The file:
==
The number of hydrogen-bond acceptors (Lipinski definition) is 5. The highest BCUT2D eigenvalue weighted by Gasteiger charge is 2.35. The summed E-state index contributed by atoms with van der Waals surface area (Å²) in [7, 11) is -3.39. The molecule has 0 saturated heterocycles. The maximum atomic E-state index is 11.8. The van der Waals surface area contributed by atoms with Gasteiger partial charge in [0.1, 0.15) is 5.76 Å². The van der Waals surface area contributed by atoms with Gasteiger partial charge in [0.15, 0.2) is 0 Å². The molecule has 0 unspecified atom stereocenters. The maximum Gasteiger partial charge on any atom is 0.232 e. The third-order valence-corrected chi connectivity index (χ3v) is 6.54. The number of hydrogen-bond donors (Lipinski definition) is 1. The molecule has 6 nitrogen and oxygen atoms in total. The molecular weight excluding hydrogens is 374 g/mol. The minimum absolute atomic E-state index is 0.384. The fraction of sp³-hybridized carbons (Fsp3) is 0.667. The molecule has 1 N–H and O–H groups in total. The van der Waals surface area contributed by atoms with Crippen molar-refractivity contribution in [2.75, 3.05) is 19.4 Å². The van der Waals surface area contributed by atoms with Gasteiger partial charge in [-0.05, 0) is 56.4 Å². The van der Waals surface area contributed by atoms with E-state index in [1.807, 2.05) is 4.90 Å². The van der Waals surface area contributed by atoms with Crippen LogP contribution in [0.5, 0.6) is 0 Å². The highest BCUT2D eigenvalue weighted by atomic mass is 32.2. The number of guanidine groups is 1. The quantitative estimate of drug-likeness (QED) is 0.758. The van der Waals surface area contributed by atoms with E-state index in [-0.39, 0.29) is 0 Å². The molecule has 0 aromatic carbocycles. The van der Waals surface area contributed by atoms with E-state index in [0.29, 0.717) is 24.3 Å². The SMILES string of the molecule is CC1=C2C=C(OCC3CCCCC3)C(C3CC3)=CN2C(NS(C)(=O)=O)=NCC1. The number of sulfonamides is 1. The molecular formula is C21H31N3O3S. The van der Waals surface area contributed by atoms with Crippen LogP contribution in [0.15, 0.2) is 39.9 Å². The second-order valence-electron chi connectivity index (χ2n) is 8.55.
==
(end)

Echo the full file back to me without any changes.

The number of hydrogen-bond acceptors (Lipinski definition) is 5. The highest BCUT2D eigenvalue weighted by Gasteiger charge is 2.35. The summed E-state index contributed by atoms with van der Waals surface area (Å²) in [7, 11) is -3.39. The molecule has 0 saturated heterocycles. The maximum atomic E-state index is 11.8. The van der Waals surface area contributed by atoms with Gasteiger partial charge in [0.1, 0.15) is 5.76 Å². The van der Waals surface area contributed by atoms with Gasteiger partial charge in [0.15, 0.2) is 0 Å². The molecule has 0 unspecified atom stereocenters. The maximum Gasteiger partial charge on any atom is 0.232 e. The third-order valence-corrected chi connectivity index (χ3v) is 6.54. The number of hydrogen-bond donors (Lipinski definition) is 1. The molecule has 6 nitrogen and oxygen atoms in total. The molecular weight excluding hydrogens is 374 g/mol. The minimum absolute atomic E-state index is 0.384. The fraction of sp³-hybridized carbons (Fsp3) is 0.667. The molecule has 1 N–H and O–H groups in total. The van der Waals surface area contributed by atoms with Crippen molar-refractivity contribution in [2.75, 3.05) is 19.4 Å². The van der Waals surface area contributed by atoms with Gasteiger partial charge in [-0.05, 0) is 56.4 Å². The van der Waals surface area contributed by atoms with E-state index in [1.807, 2.05) is 4.90 Å². The van der Waals surface area contributed by atoms with Crippen LogP contribution in [0.5, 0.6) is 0 Å². The highest BCUT2D eigenvalue weighted by atomic mass is 32.2. The number of guanidine groups is 1. The quantitative estimate of drug-likeness (QED) is 0.758. The van der Waals surface area contributed by atoms with E-state index in [-0.39, 0.29) is 0 Å². The molecule has 0 aromatic carbocycles. The van der Waals surface area contributed by atoms with E-state index in [0.29, 0.717) is 24.3 Å². The SMILES string of the molecule is CC1=C2C=C(OCC3CCCCC3)C(C3CC3)=CN2C(NS(C)(=O)=O)=NCC1. The number of sulfonamides is 1. The molecular formula is C21H31N3O3S. The van der Waals surface area contributed by atoms with Crippen LogP contribution in [0.15, 0.2) is 39.9 Å². The second-order valence-electron chi connectivity index (χ2n) is 8.55.